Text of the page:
When the motion for a new trial is predicated upon the assumption that the jury decided contrary to the evidence, the party is undoubtedly entitled to have the testimony spread out in a bill of exceptions, to enable him to assign for error in this Court, any error that may have intervened in overruling such motion. When such a case is brought into this Court, it is our duty to make such decision as the Court below should have made. How can this Court know whether the Circuit Court decided correctly in refusing to grant a motion for a new trial, because the jury decided contrary to evidence, unless that evidence is furnished to this Court ? It was no doubt the duty of the judge below to have signed a bill of exceptions containing the testimony ; and if the judge, as stated by him, had not preserved minutes of the testimony, he should have permitted the party to have made out a statement of the evidence, and required it to be submitted to the opposite party for correction ; and if the parties could not agree what the evidence was, the judge should then have corrected the bill with the best lights he possessed. It was the defendant's legal right to except, and the omission of the judge ought not to prejudice that right. We think, however, it was the duty of the defendant's counsel to have prepared a correct bill of exceptions, and tendered it to the judge, and then, if the judge had refused to sign it, the proper course would have been to have applied to this Court for a mandamus.

(1) Acts of July, 1837.

(2) Gale's Stat. 540.

Shepard o. Ogden.

The judgment is reversed with costs, and the cause remanded, with instructions to the Court below to decide the demurrer to the first, fifth, and sixth pleas, and thereupon proceed in the cause according to law, and the practice of the Court.

Judgment reversed.

ALBERT SHEPARD, plaintiff in error, v. William B.

OGDEN, defendant in error.

Error to the Municipal Court of the City of Chicago.

An affidavit cannot give jurisdiction to a Court to send its process out of the

county; the jurisdiction, if it exists, must appear from the declaration. A declaration in assumpsit, in the Municipal Court of the city of Chicago, in a case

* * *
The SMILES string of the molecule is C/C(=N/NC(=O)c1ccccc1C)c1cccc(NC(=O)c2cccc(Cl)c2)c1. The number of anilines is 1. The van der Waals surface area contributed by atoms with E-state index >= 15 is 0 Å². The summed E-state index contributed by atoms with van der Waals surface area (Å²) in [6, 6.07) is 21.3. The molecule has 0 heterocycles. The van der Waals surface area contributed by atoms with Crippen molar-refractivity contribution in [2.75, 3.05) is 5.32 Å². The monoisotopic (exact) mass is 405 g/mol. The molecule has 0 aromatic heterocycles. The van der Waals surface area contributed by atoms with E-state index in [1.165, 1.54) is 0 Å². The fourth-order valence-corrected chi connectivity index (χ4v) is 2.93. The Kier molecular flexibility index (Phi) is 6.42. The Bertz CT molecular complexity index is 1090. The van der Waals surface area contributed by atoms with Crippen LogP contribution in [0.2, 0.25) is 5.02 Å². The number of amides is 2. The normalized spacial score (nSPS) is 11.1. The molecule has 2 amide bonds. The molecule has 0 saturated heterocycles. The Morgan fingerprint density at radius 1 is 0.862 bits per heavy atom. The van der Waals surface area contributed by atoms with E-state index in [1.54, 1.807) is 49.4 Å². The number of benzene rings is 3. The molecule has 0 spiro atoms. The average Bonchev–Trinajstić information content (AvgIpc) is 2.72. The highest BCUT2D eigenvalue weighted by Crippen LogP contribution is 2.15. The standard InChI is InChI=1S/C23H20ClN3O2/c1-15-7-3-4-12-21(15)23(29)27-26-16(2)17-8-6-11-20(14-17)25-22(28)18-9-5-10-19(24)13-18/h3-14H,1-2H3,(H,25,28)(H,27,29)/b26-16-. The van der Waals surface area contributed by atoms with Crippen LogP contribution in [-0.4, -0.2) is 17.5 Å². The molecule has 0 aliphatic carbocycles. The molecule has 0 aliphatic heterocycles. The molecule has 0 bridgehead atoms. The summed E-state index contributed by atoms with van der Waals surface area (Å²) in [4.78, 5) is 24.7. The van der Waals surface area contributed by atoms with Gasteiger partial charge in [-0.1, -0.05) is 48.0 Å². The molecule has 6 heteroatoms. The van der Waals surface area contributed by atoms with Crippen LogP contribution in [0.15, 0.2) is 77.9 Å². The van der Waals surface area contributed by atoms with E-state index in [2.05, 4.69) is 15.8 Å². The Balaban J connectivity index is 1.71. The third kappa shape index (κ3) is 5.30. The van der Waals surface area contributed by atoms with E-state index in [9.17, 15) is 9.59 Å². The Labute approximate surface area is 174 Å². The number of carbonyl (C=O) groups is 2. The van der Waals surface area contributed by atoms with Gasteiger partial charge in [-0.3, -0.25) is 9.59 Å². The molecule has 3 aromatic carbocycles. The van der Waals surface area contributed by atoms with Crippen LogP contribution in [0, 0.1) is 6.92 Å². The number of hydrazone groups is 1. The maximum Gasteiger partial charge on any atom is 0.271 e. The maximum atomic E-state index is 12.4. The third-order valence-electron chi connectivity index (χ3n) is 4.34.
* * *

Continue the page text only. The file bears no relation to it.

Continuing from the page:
where process is served upon a defendant out of Cook county, and in the county in which he resides, should state that the contract was specifically made paya. ble in the county of Cook, or that the plaintiff resides in that county, and the

cause of action arose therein. The general statement in a declaration, under a videlicit, that on a particular day,

and at a particular place, the defendant was indebted to the plaintiff, is no averment that the cause of action arose in that place. The cause of action against a principal debtor in favor of his surety, accrues when

the surety pays the debt, not before. Where a motion was made to quash a writ on the ground of a want of jurisdiction

in the Court to issue it, on account of defects in the declaration, and the plaintiff asked leave to amend his declaration, which was granted: Held, that this was a virtual overruling of the motion. The rule that a plea to the jurisdiction of the Court, or in abatement, must be

pleaded at the return term of the process, and before the party has entered a full appearance in the cause, has its exceptions. One of these exceptions is, where the declaration is not filed at the first term. In that case the defendant is not bound to plead either to the jurisdiction or in abatement, until the plaintiff is in a situation to call upon him for a plea.

This cause was tried in the Court below, at the November term, 1837, before the Hon. Thomas Ford. Judgment was rendered for the plaintiff for $ 876,45 and costs. The defendant prosecuted a writ of error to this Court.

Uri Osgood, for the plaintiff in error, cited Const. of Illinois, Art. 8, § 1, 15; Acts of 1837, 75-7, 69, 75, 78, 81; Idem 81 $ 1; Bell v. The People, 1 Scam. 397; Key v. Collins, 1 Scam. 403.

J. Young SCAMMON, for the defendant in error.
LOCKWOOD, Justice, delivered the opinion of the Court:

This was an action of assumpsit commenced by Ogden against Shepard, in the Municipal Court of the city of Chicago. The first process, wbich was a capias, was founded on the usual affidavit, that the plaintiff would be in danger of losing his debt in case the defendant was not held to bail; and that the indebtedness arose

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VOL. II.

Shepard o. Ogden.

in the city of Chicago, and that the plaintiff was a resident of said city. The capias was directed to the sheriff of the county of Will, where the defendant was arrested and held to bail.

The declaration, as originally filed, contained the common money counts, with a count on an insimul computassent. The declaration states that “the defendant heretofore, to wit, on the 19th of June, 1837, at the city of Chicago, was indebted," &c., but contains no averment that the plaintiff was a resident of the city of Chicago, or that the cause of action arose there, except as above stated.